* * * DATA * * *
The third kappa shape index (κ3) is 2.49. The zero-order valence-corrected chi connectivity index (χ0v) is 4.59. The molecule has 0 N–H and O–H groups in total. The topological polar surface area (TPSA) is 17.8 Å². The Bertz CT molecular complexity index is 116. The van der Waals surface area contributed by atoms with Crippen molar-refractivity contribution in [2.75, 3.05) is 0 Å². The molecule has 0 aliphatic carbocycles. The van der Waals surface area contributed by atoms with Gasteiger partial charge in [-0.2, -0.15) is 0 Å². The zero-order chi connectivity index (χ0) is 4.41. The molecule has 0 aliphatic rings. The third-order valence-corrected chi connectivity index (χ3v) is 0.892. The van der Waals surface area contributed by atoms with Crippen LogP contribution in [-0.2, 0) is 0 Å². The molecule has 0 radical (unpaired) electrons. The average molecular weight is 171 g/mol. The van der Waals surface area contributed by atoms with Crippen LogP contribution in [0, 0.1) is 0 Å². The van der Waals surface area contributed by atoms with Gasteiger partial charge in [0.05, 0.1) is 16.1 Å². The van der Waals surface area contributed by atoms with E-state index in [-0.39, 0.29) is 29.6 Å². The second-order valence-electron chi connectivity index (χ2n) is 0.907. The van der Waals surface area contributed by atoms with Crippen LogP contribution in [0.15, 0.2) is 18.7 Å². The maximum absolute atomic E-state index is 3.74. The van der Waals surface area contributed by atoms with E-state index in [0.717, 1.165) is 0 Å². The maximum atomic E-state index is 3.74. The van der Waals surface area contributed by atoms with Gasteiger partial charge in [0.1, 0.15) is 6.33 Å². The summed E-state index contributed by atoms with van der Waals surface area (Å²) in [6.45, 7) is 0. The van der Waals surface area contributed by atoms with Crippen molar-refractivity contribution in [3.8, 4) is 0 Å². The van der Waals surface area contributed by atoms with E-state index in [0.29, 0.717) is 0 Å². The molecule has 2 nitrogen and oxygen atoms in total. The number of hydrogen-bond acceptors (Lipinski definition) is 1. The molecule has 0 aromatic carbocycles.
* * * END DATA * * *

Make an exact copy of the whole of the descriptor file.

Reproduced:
The third kappa shape index (κ3) is 2.49. The zero-order valence-corrected chi connectivity index (χ0v) is 4.59. The molecule has 0 N–H and O–H groups in total. The topological polar surface area (TPSA) is 17.8 Å². The Bertz CT molecular complexity index is 116. The van der Waals surface area contributed by atoms with Crippen molar-refractivity contribution in [2.75, 3.05) is 0 Å². The molecule has 0 aliphatic carbocycles. The van der Waals surface area contributed by atoms with Gasteiger partial charge in [-0.2, -0.15) is 0 Å². The zero-order chi connectivity index (χ0) is 4.41. The molecule has 0 aliphatic rings. The third-order valence-corrected chi connectivity index (χ3v) is 0.892. The van der Waals surface area contributed by atoms with Crippen LogP contribution in [-0.2, 0) is 0 Å². The molecule has 0 radical (unpaired) electrons. The average molecular weight is 171 g/mol. The van der Waals surface area contributed by atoms with Crippen LogP contribution in [0, 0.1) is 0 Å². The van der Waals surface area contributed by atoms with Gasteiger partial charge in [0.05, 0.1) is 16.1 Å². The van der Waals surface area contributed by atoms with E-state index in [-0.39, 0.29) is 29.6 Å². The second-order valence-electron chi connectivity index (χ2n) is 0.907. The van der Waals surface area contributed by atoms with Crippen LogP contribution in [0.15, 0.2) is 18.7 Å². The maximum absolute atomic E-state index is 3.74. The van der Waals surface area contributed by atoms with E-state index in [0.717, 1.165) is 0 Å². The maximum atomic E-state index is 3.74. The van der Waals surface area contributed by atoms with Gasteiger partial charge in [0.1, 0.15) is 6.33 Å². The summed E-state index contributed by atoms with van der Waals surface area (Å²) in [6.45, 7) is 0. The van der Waals surface area contributed by atoms with Crippen molar-refractivity contribution in [3.8, 4) is 0 Å². The van der Waals surface area contributed by atoms with E-state index in [0.29, 0.717) is 0 Å². The molecule has 2 nitrogen and oxygen atoms in total. The number of hydrogen-bond acceptors (Lipinski definition) is 1. The molecule has 0 aromatic carbocycles.